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Spokane, Washington  Est. May 19, 1883
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Shawn Vestal: Smoke gets in your eyes, and throat, and lungs, and heart…

The sun sets as smoke haze begins to arrive in Spokane from the many wildfires in California, Oregon and Washington state, Friday, Sept. 11, 2020.  (Colin Mulvany/THE SPOKESMAN-REVIEW)
The sun sets as smoke haze begins to arrive in Spokane from the many wildfires in California, Oregon and Washington state, Friday, Sept. 11, 2020. (Colin Mulvany/THE SPOKESMAN-REVIEW)

Breathing all this smoke is similar, in some ways, to contracting a virus.

Wildfire smoke is composed of a complicated mix of gases and small particles that can vary from fire to fire, depending on what’s burning. The tiniest bits – particulate matter of 2.5 microns in diameter or less – can make their way deep into our lungs, where our bodies respond as if we had contracted an infection.

That’s how environmental health scientist Sarah Henderson of the University of British Columbia put it to National Geographic in a recent piece on the health effects of wildfire smoke.

When these tiny particles stick in our lungs, our body’s immune response kicks in – but then it keeps kicking past the point of usefulness. Unlike a virus, we can’t break down particulate matter in our lungs, so the result is long-lasting inflammation, which is associated with a host of other health problems.

In addition to the lungs, that inflammation can affect the kidneys, liver and possibly even the brain, Henderson said – which has the potential to worsen conditions such as asthma or COPD, and may affect the unborn children of pregnant women who breathe the smoke.

We know it’s not good. Our eyes and our throats tell us that. But what we don’t know is how bad and how long-term these problems may be, in part because we’ve never breathed this much wildfire smoke at one time before.

We’re guinea pigs on the question, midexperiment. But there are reasons to believe that long-term smoke exposure could have long-term effects even after the skies clear.

Our air quality was atrocious this week, of course. It’s a sign of the season that breathing that terrible air – but still having our homes and families – makes us the lucky ones, but that it’s a mixed kind of good fortune. Starting Sunday, we’ve breathed the most polluted air, by far, any of us have experienced since we began measuring small-particle air quality in 1999.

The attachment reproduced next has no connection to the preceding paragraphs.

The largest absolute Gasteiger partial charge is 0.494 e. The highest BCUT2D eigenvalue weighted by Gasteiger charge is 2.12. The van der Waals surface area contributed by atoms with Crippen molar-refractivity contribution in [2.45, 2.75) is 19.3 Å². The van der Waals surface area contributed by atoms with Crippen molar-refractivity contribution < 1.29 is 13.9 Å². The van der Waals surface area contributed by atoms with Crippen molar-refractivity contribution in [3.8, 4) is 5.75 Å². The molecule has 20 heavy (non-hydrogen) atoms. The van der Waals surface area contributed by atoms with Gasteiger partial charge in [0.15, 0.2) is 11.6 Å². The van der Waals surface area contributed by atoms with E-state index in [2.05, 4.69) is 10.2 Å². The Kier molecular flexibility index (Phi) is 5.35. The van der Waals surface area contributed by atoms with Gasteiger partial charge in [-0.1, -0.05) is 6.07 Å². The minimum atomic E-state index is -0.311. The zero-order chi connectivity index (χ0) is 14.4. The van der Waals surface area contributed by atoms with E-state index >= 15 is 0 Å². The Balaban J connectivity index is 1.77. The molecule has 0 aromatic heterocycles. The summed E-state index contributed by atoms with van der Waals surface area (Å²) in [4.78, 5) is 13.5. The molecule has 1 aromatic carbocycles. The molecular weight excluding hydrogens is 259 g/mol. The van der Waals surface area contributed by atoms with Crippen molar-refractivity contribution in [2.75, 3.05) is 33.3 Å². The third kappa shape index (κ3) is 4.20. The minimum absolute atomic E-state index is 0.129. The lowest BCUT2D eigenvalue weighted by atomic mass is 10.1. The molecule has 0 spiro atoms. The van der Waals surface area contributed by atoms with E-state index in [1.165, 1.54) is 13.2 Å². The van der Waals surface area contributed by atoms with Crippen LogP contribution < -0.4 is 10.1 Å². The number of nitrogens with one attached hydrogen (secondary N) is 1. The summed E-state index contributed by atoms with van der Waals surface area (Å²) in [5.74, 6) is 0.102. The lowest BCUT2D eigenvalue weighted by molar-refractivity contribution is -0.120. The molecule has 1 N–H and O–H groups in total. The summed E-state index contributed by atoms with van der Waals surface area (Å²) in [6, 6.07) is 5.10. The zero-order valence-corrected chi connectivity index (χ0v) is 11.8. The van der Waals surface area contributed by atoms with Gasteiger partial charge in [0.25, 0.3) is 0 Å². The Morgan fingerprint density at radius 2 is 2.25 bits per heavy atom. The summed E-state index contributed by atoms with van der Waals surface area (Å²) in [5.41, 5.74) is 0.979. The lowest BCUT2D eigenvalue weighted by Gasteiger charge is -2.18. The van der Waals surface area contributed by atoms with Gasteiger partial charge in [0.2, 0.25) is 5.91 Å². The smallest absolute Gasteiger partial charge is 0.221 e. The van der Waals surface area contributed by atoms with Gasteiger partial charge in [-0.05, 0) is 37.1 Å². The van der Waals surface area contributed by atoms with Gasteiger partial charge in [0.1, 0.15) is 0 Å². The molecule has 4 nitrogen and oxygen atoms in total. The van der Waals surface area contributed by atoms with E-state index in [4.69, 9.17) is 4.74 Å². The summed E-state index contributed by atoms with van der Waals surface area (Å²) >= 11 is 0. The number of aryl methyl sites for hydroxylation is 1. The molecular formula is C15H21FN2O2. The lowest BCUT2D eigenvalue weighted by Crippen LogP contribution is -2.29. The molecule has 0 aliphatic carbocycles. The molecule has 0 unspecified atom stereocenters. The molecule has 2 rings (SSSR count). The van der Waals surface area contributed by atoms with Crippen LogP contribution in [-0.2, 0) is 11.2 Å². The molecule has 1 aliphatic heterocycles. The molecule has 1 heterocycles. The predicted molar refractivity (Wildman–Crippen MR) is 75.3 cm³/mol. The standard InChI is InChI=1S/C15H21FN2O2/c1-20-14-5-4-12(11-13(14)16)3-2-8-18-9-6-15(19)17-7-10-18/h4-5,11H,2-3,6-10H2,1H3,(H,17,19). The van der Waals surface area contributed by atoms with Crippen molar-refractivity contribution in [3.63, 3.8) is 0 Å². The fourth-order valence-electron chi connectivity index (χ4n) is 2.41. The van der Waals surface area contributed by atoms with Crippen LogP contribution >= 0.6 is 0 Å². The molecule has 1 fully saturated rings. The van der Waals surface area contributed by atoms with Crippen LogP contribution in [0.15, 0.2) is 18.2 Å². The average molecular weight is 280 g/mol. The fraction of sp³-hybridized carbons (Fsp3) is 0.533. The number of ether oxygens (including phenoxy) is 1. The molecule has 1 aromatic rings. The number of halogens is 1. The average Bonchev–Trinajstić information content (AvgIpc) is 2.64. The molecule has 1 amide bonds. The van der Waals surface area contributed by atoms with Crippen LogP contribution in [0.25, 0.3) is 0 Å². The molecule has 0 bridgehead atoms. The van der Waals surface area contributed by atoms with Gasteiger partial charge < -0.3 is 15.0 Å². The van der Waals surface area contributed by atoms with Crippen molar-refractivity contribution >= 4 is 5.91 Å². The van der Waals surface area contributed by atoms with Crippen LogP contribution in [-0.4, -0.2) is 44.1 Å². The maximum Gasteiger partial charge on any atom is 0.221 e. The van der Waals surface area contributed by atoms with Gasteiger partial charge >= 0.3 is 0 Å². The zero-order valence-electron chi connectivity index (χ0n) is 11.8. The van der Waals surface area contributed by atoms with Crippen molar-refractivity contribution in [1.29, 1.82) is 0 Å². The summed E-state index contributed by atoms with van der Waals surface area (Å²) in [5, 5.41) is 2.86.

Before Sunday, our highest Air Quality Index was 257, and that was the highest by a large degree. One hundred and above is considered unhealthy for some; 300 and above is considered hazardous.

Starting Sunday, our 24-hour averages went: 368, 479, 406, 315, 215.

Thursday, we began to head into the merely “unhealthy” realm of 166.

Air quality was awful in California and Oregon, too, of course, and elsewhere around the West to a lesser degree.

This threatens to become more common as the climate warms and wildfires worsen. In the early 2000s, we had far fewer days of air quality that were worse than “moderate” on the AQI, and when we did, it was usually a result of wood stove smoke during winter inversions. We went years without a single day of bad air quality.

That pattern began to change in 2015, when we had 12 August days of the smokiest skies we’d experienced to that point. And it’s worsened steadily since: Of the 86 days of poor air quality since 1999, 56 have come since 2015 – worsening as we go. Before that, our bad air days were almost entirely related to wood smoke and winter inversions; since 2015, it’s virtually all wildfire.

It’s no surprise that this air is bad for us. The Spokane Regional Clean Air Agency notes that small-particle pollution has been associated with a wide range of health problems, including premature death in people with heart and lung disease; heart attacks and other heart problems; aggravated asthma and other respiratory problems.

All that is based on what we know from past experience, though. And past experience tells us little about the kinds of long-term exposure to wildfire smoke that we’re seeing now.

There’s reason for concern, though. The EPA reports that PM 2.5 particles can not only trigger extended immune responses resulting in inflammation that cuts off oxygen supplies for those most affected but may also be able to enter the bloodstream itself. That means potential inflammatory effects in the heart, brain and other organs.

A 2018 study in the Journal of the American Heart Association found an association between the wildfire smoke in California’s 2015 fire season and problems with blood flow to the brain in emergency room visits. A Lancet study the following year linked heart disease with living in cities with high levels of air pollution.

Heart attacks and irregular heart rhythms have also been linked to wildfire smoke, National Geographic reported. And there is a possible ripple effect from inflammation; if our immune systems are inflamed to deal with smoke, their ability is weakened for dealing with other problems.

Like COVID-19. The CDC says that breathing a lot of wildfire smoke can make you more susceptible to COVID-19. And having COVID-19 can make you more susceptible to suffering wildfire-related heart and lung problems, the CDC says.

We still have a lot to learn. Unfortunately, we’re very likely to have a lot of educational opportunities in the future.

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